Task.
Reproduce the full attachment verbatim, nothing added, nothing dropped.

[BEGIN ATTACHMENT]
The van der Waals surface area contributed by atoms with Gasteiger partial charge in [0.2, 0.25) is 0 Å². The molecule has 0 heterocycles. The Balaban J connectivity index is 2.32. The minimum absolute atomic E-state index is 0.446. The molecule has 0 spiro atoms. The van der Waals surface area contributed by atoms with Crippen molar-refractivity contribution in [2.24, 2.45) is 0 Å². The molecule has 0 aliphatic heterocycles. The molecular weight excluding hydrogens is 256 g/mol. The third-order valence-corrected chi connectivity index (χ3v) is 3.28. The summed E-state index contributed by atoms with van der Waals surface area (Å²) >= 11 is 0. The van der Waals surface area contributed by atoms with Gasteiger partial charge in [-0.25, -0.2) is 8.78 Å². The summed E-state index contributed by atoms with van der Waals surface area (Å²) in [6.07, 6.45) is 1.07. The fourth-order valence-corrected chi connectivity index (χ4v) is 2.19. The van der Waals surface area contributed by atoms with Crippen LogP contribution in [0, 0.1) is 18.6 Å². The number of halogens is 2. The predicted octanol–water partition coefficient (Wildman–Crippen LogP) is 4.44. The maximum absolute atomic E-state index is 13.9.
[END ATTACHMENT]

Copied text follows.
The van der Waals surface area contributed by atoms with Gasteiger partial charge in [0.2, 0.25) is 0 Å². The molecule has 0 heterocycles. The Balaban J connectivity index is 2.32. The minimum absolute atomic E-state index is 0.446. The molecule has 0 spiro atoms. The van der Waals surface area contributed by atoms with Crippen molar-refractivity contribution in [2.24, 2.45) is 0 Å². The molecule has 0 aliphatic heterocycles. The molecular weight excluding hydrogens is 256 g/mol. The third-order valence-corrected chi connectivity index (χ3v) is 3.28. The summed E-state index contributed by atoms with van der Waals surface area (Å²) >= 11 is 0. The van der Waals surface area contributed by atoms with Gasteiger partial charge in [-0.25, -0.2) is 8.78 Å². The summed E-state index contributed by atoms with van der Waals surface area (Å²) in [6.07, 6.45) is 1.07. The fourth-order valence-corrected chi connectivity index (χ4v) is 2.19. The van der Waals surface area contributed by atoms with Crippen LogP contribution in [0, 0.1) is 18.6 Å². The number of halogens is 2. The predicted octanol–water partition coefficient (Wildman–Crippen LogP) is 4.44. The maximum absolute atomic E-state index is 13.9.